ExoPC has been the one we've been waiting on. Sure, its specs are similar to the recently reviewed Tega v2 and CTL 2goPad -- it's also got a capacitive touchscreen, accelerometer, Atom Pinetrail processor and 2GB of RAM -- but unlike the others the company has put some serious love into its Windows 7 software layer, which we've dubbed the Connect Four UI. ExoPC's also preloaded the tablet with touch apps, built out its own app store and included a Broadcom Crystal HD accelerator to handle full 1080p video. You can clearly see why we've had high hopes for the ExoPC ever since we got to check it out at Computex, but does it live up to the promise and provide the more enhanced and finger-friendly Windows experience we've been looking for? And is the software stable and robust enough for the average consumer? We've spent the last week with the $599 tablet so read on to find out in our full review.
Gallery | 82 Photos
Gallery | 28 Photos
- Attractive, app-packed Windows 7 touch layer
- Great HD playback
- Thin design and solid build
- Touch layer missing important features
- Less than four hours of battery life
- Troublesome viewing angles
It should come as no surprise that the ExoPC's 11.6-inch screen gives it a bigger footprint than most of the other 8.9- and 10.1-inch tablets out there, and its wider size and heavier weight -- it tips the scales at 2.09-pounds -- are certainly noticeable in everyday use. Unlike 7-inch tablets like the Galaxy Tab or Archos 7, this is the sort of device that's best used with its included stand or propped up against your legs while using it on the couch or in bed. Actually that's exactly how ExoPC is billing the slate -- as a couch surfing device -- and while it may not be your go-with-you-everywhere gadget, we didn't think twice about popping it into a laptop sleeve and pulling it out on the train to watch some videos.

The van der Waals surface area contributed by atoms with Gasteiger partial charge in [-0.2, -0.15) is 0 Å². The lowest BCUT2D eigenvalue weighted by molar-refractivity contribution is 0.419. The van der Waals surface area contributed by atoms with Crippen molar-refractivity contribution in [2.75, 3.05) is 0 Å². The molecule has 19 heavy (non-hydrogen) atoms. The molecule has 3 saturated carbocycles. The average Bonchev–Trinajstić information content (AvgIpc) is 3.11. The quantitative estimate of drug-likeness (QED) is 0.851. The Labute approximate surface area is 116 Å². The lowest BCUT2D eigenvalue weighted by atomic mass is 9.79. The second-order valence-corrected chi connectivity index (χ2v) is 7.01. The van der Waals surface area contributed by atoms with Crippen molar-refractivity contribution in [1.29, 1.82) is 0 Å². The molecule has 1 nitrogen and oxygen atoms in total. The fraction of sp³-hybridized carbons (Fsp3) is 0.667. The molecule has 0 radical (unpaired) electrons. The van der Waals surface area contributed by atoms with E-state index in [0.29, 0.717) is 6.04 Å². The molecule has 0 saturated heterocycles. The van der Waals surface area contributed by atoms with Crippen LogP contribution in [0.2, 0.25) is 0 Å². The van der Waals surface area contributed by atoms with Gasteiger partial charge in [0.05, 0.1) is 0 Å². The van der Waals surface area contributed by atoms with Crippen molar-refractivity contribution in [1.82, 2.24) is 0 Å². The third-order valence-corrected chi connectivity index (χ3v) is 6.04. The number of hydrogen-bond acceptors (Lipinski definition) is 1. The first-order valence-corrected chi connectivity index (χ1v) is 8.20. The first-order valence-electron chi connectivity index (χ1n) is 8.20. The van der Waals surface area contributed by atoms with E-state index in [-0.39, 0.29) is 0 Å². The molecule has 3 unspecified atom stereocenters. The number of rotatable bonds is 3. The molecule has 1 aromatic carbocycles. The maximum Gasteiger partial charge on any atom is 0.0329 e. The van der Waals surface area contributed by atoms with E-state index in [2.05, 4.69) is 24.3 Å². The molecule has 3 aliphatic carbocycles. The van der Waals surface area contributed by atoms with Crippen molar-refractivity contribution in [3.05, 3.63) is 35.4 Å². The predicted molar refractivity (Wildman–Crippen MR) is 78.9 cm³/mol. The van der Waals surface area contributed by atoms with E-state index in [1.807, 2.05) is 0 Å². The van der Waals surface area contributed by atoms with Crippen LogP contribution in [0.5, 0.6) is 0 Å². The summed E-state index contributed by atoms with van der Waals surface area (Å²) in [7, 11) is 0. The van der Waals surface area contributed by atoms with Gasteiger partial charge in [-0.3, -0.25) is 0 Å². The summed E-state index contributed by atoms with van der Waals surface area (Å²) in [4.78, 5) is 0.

The 0.5-inch tablet is relatively thin in comparison to the the other Atom-powered tablets out there, and shockingly it's just .02-inches thicker than the iPad. However, this tablet still makes room for two USB ports, a headphone jack, SD card slot and a mini-HDMI socket. There's also a SIM slot, though our unit didn't have a 3G module.
As for the viewing angles, we have to say it's been much improved since we saw it back in June, but it's still not an A+ -- colors are quick to fade when the screen is tilted off axis to about a 120-degree angle and vertical angles are narrower than we'd like. We were still able to share the screen with a friend while sitting in a small train seat, but clearly the iPad's IPS display has set the bar very high in terms of tablet screens.
So, what about the touchscreen performance? We're happy to report we have no qualms about the responsiveness of the capacitive display. As you'd expect, light taps and swipes were all it took to make selections / scroll down pages. If you prefer to give your finger a rest, ExoPC does include a foam-tip capacitive stylus, but we didn't have much luck using it to accurately write in the Writing Pad panel -- like all of these styluses, it's better used for navigating tighter menus than for inking.
Along the top bezel is an ambient light sensor, which we actually chose to disable (we're brightness control freaks, okay?), and a 1.3-megapixel webcam. Oddly, there's no included software for snapping pictures, but we downloaded Skype and enjoyed a lovely chat with a family member. The two speakers on the bottom edge of the tablet are surprisingly loud, but listening to Katy Perry's "Teenage Dream" at full blast was annoyingly tinny.